WISE – Federal abandoned mine funds will help start a solar power system at a Wise County data center.
Officials from the Virginia Department of Mines, Minerals and Energy joined officials from Mineral Gap Data Centers, the LENOWISCO Planning District and Wise County government and economic development offices Wednesday to announce the $500,000 grant from the federal Office of Surface Mining’s Abandoned Mine Land Pilot Program.
The planned solar array – the first large-scale solar energy project in the county - is expected to supply more than 3 megawatts of electricity to the Mineral Gap Data Center in the county’s Lonesome Pine Technology Park.
The AML Pilot grant will fund site preparation for the array, to be located on a sloped plot across from an access road running along the data center site. DMME officials said that the site preparation will also clear old mine portals and clogged stream areas from the project site.
“Areas that were once mined are underused,” DMME Deputy Director Butch Lambert said. “We have thousands of acres that have the potential to have a great impact to the economy of Southwest Virginia.”
“Mineral Gap Data Center is already a leading-edge example of a vital and growing industry,” Mineral Gap spokesperson Kathleen Fowler said, “so combining our highly secure facility with highly renewable solar power is a win-win for us, for the region’s economy and for the Commonwealth’s green-energy leadership.”
Congressman Morgan Griffith, R-9th, called the project a “positive contribution to Wise County’s economic climate” because of the associated construction jobs and providing an additional power source for the Mineral Gap center.
“It’s going on land that’s basically unusable for any other building construction, and that’s beneficial,” County Administrator Mike Hatfield said of the site.
“It’s also a marketing tool,” LENOWISCO Executive Director Duane Miller said of the project. “Other businesses looking at the area will see this facility, and that’s a plus for businesses considering similar facilities. Any kind of alternative energy is attractive for economic development.”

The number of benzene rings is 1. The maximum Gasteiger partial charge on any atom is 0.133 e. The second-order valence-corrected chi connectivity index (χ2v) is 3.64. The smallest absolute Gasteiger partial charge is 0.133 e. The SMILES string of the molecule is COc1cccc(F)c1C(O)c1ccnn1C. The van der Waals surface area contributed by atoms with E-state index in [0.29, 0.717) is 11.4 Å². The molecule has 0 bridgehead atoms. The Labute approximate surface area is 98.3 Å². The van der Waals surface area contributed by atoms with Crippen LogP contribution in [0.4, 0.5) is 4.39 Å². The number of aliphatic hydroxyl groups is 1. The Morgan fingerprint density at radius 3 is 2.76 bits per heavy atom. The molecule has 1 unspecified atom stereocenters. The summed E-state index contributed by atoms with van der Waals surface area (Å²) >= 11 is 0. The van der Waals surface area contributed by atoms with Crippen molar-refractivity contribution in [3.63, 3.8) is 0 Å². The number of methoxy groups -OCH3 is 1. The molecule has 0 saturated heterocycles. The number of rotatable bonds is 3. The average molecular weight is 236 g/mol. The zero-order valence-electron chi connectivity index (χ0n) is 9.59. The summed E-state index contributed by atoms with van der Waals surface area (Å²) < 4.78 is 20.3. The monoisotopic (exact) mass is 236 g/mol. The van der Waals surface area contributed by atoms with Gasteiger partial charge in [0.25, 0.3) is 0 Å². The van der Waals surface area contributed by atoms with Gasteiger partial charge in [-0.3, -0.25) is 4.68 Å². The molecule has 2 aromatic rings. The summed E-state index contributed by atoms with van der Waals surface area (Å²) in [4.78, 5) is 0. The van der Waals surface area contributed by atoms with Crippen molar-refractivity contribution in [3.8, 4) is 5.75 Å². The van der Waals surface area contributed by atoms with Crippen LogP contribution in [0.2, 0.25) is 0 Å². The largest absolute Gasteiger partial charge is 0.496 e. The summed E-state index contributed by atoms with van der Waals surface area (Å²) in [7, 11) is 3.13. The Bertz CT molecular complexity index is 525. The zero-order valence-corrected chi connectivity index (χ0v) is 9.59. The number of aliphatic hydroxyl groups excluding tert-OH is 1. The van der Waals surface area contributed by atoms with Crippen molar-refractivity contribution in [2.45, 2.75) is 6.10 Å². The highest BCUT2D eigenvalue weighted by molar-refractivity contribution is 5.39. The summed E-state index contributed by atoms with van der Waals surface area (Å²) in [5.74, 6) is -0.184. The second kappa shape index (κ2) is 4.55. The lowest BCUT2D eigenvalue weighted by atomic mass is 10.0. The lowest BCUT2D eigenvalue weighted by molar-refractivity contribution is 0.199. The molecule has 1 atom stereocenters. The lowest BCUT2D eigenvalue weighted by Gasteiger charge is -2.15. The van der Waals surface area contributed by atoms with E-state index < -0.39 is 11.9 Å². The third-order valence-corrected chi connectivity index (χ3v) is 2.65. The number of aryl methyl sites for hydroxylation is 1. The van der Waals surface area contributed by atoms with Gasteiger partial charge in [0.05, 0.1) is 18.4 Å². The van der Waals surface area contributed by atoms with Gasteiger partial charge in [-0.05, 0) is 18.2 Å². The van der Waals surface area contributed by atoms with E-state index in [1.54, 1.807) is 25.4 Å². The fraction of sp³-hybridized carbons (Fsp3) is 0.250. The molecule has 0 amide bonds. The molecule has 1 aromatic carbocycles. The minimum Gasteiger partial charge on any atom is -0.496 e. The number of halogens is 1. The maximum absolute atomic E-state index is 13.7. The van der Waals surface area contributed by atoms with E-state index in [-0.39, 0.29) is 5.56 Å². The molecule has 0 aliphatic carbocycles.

The Lonesome Pine Technology Park is located on a former surface mine site that was under consideration for construction of a Virginia state prison in the 1990’s before land compaction issues led the state to build the prison elsewhere in Wise County. Development of the technology park followed on the site, which originally housed two call centers.
Besides the Mineral Gap center, the park now includes a call center, private school, graphene research and development facility, construction supply company, lawn care business, driving range and the temporary offices for the county Department of Social Services.
Miller said the $500,000 grant will be combined with approximately $2.5 million in private investment and another approximately $1.5 million in other funding sources to meet the $4.5 million project cost.
Devin Welch, Chief Strategy Officer of project contractor Sun Tribe Solar, called the project and future solar developments an economic development “engine.”
“We’re grateful that we have public sector leaders here in Virginia who understand that by working with the private sector on locally-focused solutions, we can use renewable energy as a positive force for change in all of our communities,” Welch said.
The Mineral Gap project is one of 18 projects that DMME and an advisory committee of area planning agency and private sector members submitted to the Office of Surface Mining for consideration. The 2018 and 2019 funding rounds each had $10 million for grants, and the 2020 process is expected to fund another $10 million in projects across Virginia, West Virginia, Kentucky and Pennsylvania.